An Essay Concerning Humane Understanding HTML version

price to what they go along with, proportionable to their own greatness,
I can with confidence brag, I here make your lordship the richest
present you ever received. This I am sure, I am under the greatest
obligations to seek all occasions to acknowledge a long train of favours
I have received from your lordship; favours, though great and important
in themselves, yet made much more so by the forwardness, concern,
and kindness, and other obliging circumstances, that never failed to
accompany them. To all this you are pleased to add that which gives yet
more weight and relish to all the rest: you vouchsafe to continue me in
some degrees of your esteem, and allow me a place in your good thoughts,
I had almost said friendship. This, my lord, your words and actions so
constantly show on all occasions, even to others when I am absent, that
it is not vanity in me to mention what everybody knows: but it would be
want of good manners not to acknowledge what so many are witnesses of,
and every day tell me I am indebted to your lordship for. I wish they
could as easily assist my gratitude, as they convince me of the great
and growing engagements it has to your lordship. This I am sure, I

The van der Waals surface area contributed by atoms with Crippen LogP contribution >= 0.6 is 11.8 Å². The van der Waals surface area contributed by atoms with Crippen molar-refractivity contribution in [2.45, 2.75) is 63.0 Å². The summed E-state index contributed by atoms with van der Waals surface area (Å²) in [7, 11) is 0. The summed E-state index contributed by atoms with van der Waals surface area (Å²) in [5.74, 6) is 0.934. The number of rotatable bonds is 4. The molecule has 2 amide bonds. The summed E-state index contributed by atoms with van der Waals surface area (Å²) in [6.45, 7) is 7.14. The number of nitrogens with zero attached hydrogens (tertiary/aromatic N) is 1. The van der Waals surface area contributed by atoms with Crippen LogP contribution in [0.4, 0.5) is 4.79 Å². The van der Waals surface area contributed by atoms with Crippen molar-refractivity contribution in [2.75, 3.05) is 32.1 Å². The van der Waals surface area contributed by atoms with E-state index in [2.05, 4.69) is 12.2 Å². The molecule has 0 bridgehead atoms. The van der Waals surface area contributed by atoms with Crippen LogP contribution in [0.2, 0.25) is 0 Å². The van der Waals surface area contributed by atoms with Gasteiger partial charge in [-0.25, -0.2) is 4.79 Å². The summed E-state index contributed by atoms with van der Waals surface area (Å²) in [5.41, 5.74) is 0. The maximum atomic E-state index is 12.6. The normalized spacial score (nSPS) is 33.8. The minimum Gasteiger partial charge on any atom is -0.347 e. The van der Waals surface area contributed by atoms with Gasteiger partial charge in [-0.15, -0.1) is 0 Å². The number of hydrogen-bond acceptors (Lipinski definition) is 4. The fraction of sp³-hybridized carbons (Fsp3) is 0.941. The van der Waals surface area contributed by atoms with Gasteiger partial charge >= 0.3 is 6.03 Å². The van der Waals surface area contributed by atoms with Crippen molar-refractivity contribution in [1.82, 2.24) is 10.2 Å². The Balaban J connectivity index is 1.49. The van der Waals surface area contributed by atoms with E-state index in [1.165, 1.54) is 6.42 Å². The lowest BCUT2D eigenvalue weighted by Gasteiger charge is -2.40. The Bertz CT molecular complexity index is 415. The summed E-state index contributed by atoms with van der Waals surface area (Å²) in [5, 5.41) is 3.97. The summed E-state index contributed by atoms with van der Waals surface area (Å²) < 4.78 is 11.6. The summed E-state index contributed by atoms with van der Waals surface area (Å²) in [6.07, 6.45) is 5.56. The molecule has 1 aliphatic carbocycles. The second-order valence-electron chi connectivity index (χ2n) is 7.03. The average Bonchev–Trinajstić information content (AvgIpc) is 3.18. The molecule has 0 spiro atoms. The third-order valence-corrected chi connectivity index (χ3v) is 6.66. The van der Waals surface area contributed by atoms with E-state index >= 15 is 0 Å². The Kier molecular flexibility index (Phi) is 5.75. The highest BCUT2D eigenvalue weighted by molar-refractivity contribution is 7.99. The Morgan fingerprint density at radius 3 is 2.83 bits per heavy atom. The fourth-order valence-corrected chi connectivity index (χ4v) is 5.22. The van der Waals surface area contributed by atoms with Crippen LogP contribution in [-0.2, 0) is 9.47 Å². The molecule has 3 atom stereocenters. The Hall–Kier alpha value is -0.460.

should write of the UNDERSTANDING without having any, if I were not
extremely sensible of them, and did not lay hold on this opportunity to
testify to the world how much I am obliged to be, and how much I am,
Your Lordship's most humble and most obedient servant,
2 Dorset Court, 24th of May, 1689
I have put into thy hands what has been the diversion of some of my idle
and heavy hours. If it has the good luck to prove so of any of thine,
and thou hast but half so much pleasure in reading as I had in writing
it, thou wilt as little think thy money, as I do my pains, ill bestowed.
Mistake not this for a commendation of my work; nor conclude, because I
was pleased with the doing of it, that therefore I am fondly taken with
it now it is done. He that hawks at larks and sparrows has no less
sport, though a much less considerable quarry, than he that flies at
nobler game: and he is little acquainted with the subject of this
treatise--the UNDERSTANDING--who does not know that, as it is the most
elevated faculty of the soul, so it is employed with a greater and more
constant delight than any of the other. Its searches after truth are a
sort of hawking and hunting, wherein the very pursuit makes a great
part of the pleasure. Every step the mind takes in its progress towards
Knowledge makes some discovery, which is not only new, but the best too,
for the time at least.
For the understanding, like the eye, judging of objects only by its own
sight, cannot but be pleased with what it discovers, having less regret
for what has escaped it, because it is unknown. Thus he who has raised
himself above the alms-basket, and, not content to live lazily on scraps
of begged opinions, sets his own thoughts on work, to find and follow
truth, will (whatever he lights on) not miss the hunter's satisfaction;
every moment of his pursuit will reward his pains with some delight; and